What the Fed does has the potential to start revolutions—and this particular Fed just may do that. People should spend less time thinking about whether the US women’s team is invited to the White House and more time thinking about why Judy Shelton is a ZIRP NIRP gold bug.


Jared Dillian

 

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Comments

jack goldman

July 11, 3:40 p.m.

Jared, thanks for another thoughtful article. I respect your opinion. Did you know the stock market is down 30% over the past 53 years in real US Treasury money, gold bullion? Did you know wages are down 50% in silver dollars over the past 53 years? But of course stocks are up 2,500% in fake, debt note, computer credit Federal Reserve “dollars”. These currencies compete. What to do? Stocks regularly fall 50% every ten years, and will again. I believe every person should hold 50 ounces of gold and 1,000 ounces of silver in case of a currency reset. Gold is real money, a claim on the past. Debt notes and computer credits are fake money, driven out of circulation by bad money, paper currency, that has no value other than faith. Why do I pay sales tax to turn my fake money in for real US silver coins in MN? Shame. The Fed has created 19 TRILLION DOLLARS in public debt from 1986 to 2019 in peace time. Rates down from 18% to close to zero. I quit my teaching job in 1976 after three years figuring the pensions would default. What defaulted was the dollar, counterfeiting into oblivion but with no inflation? I would call 2,500% inflation in stocks, inflation. I would call housing prices from $10,000 to $260,000 inflation. People can only pay so much and they run out of credit. The 2008 crash/bailout was caused by giving away currency for housing purchases of low quality housing and low quality buyers. There will be a reset, don’t know when or how but there will be. Thanks for your thoughts.

bbctaylor@aol.com

July 11, 3:23 p.m.

I would rather we fight an economic war than a hot war with China. China doesn’t play by the WTO rules. There is no free trade with them. The only rules they follow is what benefits the CCP. If we take the CCP “China 2025” doctrine at face value, they intend on supplanting the US. Should we continue to give them more rope to hang us by?

Henry Arnold

July 11, 10:12 a.m.

Using Wikipedia as a reliable source for the premise of your article discredits it from the start.  You might as well use the New York Times as your fact bible.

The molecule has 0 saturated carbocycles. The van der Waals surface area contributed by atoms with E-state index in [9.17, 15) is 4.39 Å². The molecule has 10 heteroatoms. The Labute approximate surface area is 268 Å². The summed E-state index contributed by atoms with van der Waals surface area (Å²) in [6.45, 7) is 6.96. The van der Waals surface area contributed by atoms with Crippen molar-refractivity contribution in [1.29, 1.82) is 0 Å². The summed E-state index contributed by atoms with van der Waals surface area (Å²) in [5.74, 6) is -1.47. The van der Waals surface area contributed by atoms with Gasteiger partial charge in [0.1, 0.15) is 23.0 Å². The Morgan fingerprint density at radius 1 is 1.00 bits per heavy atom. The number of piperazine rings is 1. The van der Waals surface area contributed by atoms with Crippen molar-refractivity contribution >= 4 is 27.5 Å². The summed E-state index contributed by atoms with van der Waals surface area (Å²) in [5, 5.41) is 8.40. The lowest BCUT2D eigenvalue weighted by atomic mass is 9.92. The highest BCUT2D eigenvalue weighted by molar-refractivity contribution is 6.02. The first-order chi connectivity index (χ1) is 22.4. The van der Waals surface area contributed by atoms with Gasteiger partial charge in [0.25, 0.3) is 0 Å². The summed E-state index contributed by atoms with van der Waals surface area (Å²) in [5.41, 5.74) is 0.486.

Lawrence Herron

July 11, 10:06 a.m.

I wonder if it has occurred to anyone that Shelton might be right on all counts (except for trade on which she is definitely a sell-out)? The Fed made a huge mistake during the recession of encouraging too much debt. But given that we have that debt, this causes low interest rates (see Lacy Hunt). Thus if we suddenly had a free market in interest rates, short term rates might actually be lower than they are now. So it may not be inconsistent to get rid of the Fed, i.e. have a gold standard, and still have market-set short term rates lower than they are now. If we eliminated the debt, THEN interest rates would (and should) go up!

mwgjerde@gmail.com

July 11, 9:52 a.m.

Damn Jared, Sometimes you even outdo yourself.  This is so awesomely great today. You are consistent in a manner that seems to be out of style these days.  Cheers, and has been said before, don’t bet against the Fed.

ve3mlx@yahoo.ca

July 11, 9:49 a.m.

Trump has to have a loose money policy to get elected next year.  Once he starts his last term he will have the flexibility to change and then can be judged accordingly.

thom.wright@gmail.com

July 11, 9:14 a.m.

I am a free-trader. The world is not anywhere close to a free-trade place. As a result, our policies have actually made the world less free trade.  We have provided near free-access to our markets without requiring reciprocity. As a result, other nations have gamed our system to our detriment. 

Managing trade is the best we can do towards producing a free-trade model. Demanding reciprocity is a necessary first step. After that, we can negotiate for ever lower barriers. Without the reciprocity first, there is no way to negotiate a real free trade agreement.

DrMikeinPDX@gmail.com

July 11, 9:06 a.m.

I have to disagree with Jared’s comment about China, free trade and Judy Shelton. 
Approving of the trade war with China does not indicate she is against free trade.  If anything, it indicates that she is against Chinese abuses of our overly generous trade policies and their theft of intellectual property.
Labeling the current administration as being against free trade is disingenuous.

Liz deForest

July 11, 8:34 a.m.

We have never had free trade because there has never been an even playing field.  We exported environmental degradation and employee exploitation in the name of low prices.  I have no idea how anyone else is thinking, but it has bothered me for years that the USA has environmental and employee protections and trades without terrifs with countries which have neither.